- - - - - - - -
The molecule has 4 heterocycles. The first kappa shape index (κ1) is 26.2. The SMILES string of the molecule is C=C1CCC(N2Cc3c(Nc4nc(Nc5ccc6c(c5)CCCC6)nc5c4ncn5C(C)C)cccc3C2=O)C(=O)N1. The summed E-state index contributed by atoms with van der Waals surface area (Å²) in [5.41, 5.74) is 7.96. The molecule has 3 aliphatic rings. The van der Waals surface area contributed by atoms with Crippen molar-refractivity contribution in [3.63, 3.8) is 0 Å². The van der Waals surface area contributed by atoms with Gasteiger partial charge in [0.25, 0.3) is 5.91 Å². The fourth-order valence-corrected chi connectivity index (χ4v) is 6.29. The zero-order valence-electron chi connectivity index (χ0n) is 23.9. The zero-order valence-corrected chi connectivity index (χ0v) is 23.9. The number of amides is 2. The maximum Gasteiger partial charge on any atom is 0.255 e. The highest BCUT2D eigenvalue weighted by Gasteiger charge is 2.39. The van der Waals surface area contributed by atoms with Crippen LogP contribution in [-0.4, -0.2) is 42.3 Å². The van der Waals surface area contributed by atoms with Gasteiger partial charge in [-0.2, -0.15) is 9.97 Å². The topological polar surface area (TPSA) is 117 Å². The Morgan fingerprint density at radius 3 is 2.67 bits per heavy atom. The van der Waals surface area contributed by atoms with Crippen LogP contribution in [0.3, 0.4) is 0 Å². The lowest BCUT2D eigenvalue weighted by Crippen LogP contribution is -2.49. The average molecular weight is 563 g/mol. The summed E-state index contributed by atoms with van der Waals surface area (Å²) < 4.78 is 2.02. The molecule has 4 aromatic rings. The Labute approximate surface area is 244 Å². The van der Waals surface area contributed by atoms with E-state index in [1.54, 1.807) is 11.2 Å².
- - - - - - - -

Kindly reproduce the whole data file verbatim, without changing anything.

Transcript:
The molecule has 4 heterocycles. The first kappa shape index (κ1) is 26.2. The SMILES string of the molecule is C=C1CCC(N2Cc3c(Nc4nc(Nc5ccc6c(c5)CCCC6)nc5c4ncn5C(C)C)cccc3C2=O)C(=O)N1. The summed E-state index contributed by atoms with van der Waals surface area (Å²) in [5.41, 5.74) is 7.96. The molecule has 3 aliphatic rings. The van der Waals surface area contributed by atoms with Crippen molar-refractivity contribution in [3.63, 3.8) is 0 Å². The van der Waals surface area contributed by atoms with Gasteiger partial charge in [0.25, 0.3) is 5.91 Å². The fourth-order valence-corrected chi connectivity index (χ4v) is 6.29. The zero-order valence-electron chi connectivity index (χ0n) is 23.9. The zero-order valence-corrected chi connectivity index (χ0v) is 23.9. The number of amides is 2. The maximum Gasteiger partial charge on any atom is 0.255 e. The highest BCUT2D eigenvalue weighted by Gasteiger charge is 2.39. The van der Waals surface area contributed by atoms with Crippen LogP contribution in [-0.4, -0.2) is 42.3 Å². The van der Waals surface area contributed by atoms with Gasteiger partial charge in [-0.2, -0.15) is 9.97 Å². The topological polar surface area (TPSA) is 117 Å². The Morgan fingerprint density at radius 3 is 2.67 bits per heavy atom. The van der Waals surface area contributed by atoms with Crippen LogP contribution in [0.3, 0.4) is 0 Å². The lowest BCUT2D eigenvalue weighted by Crippen LogP contribution is -2.49. The average molecular weight is 563 g/mol. The summed E-state index contributed by atoms with van der Waals surface area (Å²) < 4.78 is 2.02. The molecule has 4 aromatic rings. The Labute approximate surface area is 244 Å². The van der Waals surface area contributed by atoms with E-state index in [1.54, 1.807) is 11.2 Å².